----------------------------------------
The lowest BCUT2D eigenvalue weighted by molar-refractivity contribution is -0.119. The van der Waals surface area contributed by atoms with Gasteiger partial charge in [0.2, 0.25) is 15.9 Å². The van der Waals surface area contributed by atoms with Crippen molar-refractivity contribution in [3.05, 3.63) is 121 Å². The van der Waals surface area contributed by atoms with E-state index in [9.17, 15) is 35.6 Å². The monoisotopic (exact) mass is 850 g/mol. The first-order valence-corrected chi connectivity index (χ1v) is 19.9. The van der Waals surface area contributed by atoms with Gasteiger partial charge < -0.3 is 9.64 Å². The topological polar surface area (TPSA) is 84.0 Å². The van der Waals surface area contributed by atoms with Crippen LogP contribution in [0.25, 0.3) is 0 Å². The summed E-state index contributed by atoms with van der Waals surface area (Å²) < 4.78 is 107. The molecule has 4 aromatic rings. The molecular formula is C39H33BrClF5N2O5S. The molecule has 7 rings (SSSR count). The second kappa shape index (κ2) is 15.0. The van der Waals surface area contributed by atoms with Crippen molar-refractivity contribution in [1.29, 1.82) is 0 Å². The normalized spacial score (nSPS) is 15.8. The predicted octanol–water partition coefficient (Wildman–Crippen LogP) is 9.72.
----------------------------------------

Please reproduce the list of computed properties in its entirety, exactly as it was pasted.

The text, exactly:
The lowest BCUT2D eigenvalue weighted by molar-refractivity contribution is -0.119. The van der Waals surface area contributed by atoms with Gasteiger partial charge in [0.2, 0.25) is 15.9 Å². The van der Waals surface area contributed by atoms with Crippen molar-refractivity contribution in [3.05, 3.63) is 121 Å². The van der Waals surface area contributed by atoms with E-state index in [9.17, 15) is 35.6 Å². The monoisotopic (exact) mass is 850 g/mol. The first-order valence-corrected chi connectivity index (χ1v) is 19.9. The van der Waals surface area contributed by atoms with Gasteiger partial charge < -0.3 is 9.64 Å². The topological polar surface area (TPSA) is 84.0 Å². The van der Waals surface area contributed by atoms with Crippen LogP contribution in [0.25, 0.3) is 0 Å². The summed E-state index contributed by atoms with van der Waals surface area (Å²) < 4.78 is 107. The molecule has 4 aromatic rings. The molecular formula is C39H33BrClF5N2O5S. The molecule has 7 rings (SSSR count). The second kappa shape index (κ2) is 15.0. The van der Waals surface area contributed by atoms with Crippen molar-refractivity contribution in [1.29, 1.82) is 0 Å². The normalized spacial score (nSPS) is 15.8. The predicted octanol–water partition coefficient (Wildman–Crippen LogP) is 9.72.